Now. We don’t need to go into the biology of how or why that works. But it does, and you should be feeling a bit better as a result. Any time you feel your body grow rigid in the coming weeks, or you feel you can’t take a breath, repeat this process. It’s very important to keep your body relaxed enough for blood to circulate properly. This also keeps your body from secreting hormones that increase your sense of anxiety and fear. Feeling calm is a losing battle if you are fighting your own body. Breathing like this helps you and your body be on the same side. It helps you work together. This is important because fear actually makes us less able to think clearly.

So here are some clear thoughts, now that your mind and body are calm: Human beings have faced much worse pandemics than this one many, many times over the millennia. Most of them were from diseases that were a lot more lethal than this one. We all carry the genetic memories of those earlier times of plague — what we now call a pandemic. So of course our bodies respond with fear. But THIS time we humans know more than we did then. We understand how to short-circuit the disease’s transmission. In the past, people didn’t know any of the things we know now, that can help us protect ourselves and our families.

  • We know that the disease is caused by a virus, not by some strange characteristic of the air (called “miasma” — the place people of the dominant culture used to think diseases came from). Because we know where the disease comes from, we know that the key to staying healthy is avoiding close contact with someone who is sick, and also not spreading the disease ourselves through our own actions. That may seem very simple, but it’s something people did not know in the past.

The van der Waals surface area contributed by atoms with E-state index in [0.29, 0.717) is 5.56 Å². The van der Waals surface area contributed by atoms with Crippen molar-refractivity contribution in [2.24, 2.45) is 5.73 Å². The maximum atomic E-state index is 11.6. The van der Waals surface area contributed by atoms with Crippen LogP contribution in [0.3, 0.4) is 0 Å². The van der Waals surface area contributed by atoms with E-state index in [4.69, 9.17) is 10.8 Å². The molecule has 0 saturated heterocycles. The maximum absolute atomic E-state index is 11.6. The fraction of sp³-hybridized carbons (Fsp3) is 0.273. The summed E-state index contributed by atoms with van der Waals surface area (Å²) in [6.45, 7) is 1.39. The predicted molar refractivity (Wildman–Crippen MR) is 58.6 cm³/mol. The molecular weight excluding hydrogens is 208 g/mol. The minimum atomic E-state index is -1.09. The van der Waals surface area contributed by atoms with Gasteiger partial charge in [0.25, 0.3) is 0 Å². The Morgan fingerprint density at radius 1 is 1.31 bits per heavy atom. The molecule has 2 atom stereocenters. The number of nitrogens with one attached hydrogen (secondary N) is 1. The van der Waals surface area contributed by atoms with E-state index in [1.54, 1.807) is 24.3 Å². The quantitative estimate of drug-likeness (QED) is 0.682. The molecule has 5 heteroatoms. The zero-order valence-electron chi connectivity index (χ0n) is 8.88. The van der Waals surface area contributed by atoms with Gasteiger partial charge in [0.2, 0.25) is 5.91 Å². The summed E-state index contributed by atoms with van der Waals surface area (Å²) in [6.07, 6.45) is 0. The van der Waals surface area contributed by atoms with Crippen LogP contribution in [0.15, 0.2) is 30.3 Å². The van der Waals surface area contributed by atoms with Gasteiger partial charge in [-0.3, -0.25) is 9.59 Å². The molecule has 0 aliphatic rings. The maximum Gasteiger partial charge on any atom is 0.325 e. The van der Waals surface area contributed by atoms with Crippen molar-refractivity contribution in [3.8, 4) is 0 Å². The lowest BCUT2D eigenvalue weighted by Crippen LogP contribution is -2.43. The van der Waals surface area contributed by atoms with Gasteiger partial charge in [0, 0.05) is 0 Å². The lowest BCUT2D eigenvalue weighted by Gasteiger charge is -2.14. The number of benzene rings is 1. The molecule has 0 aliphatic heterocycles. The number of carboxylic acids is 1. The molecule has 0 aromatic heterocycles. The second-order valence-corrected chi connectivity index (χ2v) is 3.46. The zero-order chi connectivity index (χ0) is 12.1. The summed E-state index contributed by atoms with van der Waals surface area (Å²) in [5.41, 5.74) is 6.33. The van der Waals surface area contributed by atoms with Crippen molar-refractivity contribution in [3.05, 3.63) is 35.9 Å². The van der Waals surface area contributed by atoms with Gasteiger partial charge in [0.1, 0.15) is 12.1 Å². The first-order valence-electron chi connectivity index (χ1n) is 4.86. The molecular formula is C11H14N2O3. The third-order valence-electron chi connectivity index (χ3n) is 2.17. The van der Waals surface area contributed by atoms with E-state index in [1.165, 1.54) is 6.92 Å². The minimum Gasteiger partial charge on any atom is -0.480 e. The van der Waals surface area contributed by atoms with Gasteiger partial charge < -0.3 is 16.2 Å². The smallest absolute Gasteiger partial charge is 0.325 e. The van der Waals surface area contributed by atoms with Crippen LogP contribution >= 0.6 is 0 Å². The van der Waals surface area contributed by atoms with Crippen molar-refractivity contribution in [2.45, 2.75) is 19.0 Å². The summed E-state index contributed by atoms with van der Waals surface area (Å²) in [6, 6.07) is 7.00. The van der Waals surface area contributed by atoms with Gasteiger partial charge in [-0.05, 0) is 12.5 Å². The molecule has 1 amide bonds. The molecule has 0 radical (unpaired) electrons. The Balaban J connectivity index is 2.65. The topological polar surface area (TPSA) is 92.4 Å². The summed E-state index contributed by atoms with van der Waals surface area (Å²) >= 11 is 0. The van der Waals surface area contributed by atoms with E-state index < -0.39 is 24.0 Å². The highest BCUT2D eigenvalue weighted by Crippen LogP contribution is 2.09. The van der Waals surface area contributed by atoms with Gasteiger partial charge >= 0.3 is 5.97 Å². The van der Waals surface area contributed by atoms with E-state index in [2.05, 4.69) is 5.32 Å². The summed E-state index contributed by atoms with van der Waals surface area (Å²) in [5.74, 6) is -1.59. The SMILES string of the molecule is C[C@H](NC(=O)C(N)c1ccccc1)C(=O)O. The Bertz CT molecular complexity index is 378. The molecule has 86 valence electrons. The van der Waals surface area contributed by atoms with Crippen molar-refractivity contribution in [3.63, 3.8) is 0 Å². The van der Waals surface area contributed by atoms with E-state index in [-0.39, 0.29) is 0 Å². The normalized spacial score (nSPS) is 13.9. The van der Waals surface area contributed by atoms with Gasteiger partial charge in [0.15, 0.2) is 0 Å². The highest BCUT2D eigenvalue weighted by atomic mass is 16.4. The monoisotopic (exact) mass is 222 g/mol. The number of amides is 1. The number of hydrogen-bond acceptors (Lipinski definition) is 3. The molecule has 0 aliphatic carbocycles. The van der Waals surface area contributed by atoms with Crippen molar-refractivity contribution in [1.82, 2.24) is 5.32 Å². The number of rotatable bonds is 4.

• Many, many researchers and physicians have been studying this particular virus for about three months. They have learned how it is passed from one person to another, what it takes to kill it, how long it can live on a surface such as a doorknob, and many other things. They have used this information to prepare all those guidelines you’ve been hearing: to wash your hands with soap for 20 seconds, to stay at least 6 feet away from other people, and to wipe down non-porous surfaces such as shopping cart handles, cell phones, and doorknobs. All these pieces of life-saving information are things people did not know in the past.
  • We know how diseases move through populations. By now you are hearing terms like “exponential growth” and “doubling time.” These are terms you will come to understand soon, if you haven’t quite wrapped your mind around them yet. They help all of us — and will help you — be able to SEE when our efforts to slow this virus’s spread actually take place. This will encourage us to not quit too soon. Some places are already seeing this slow-down happen. The measures we are taking have been taken in other places and they’ve worked. They will work here, too — IF we follow the guidelines.

The biggest threat to all of us is for some of us to act like we are still living in the year 1220 instead of the year 2020. Follow the guidelines. Live.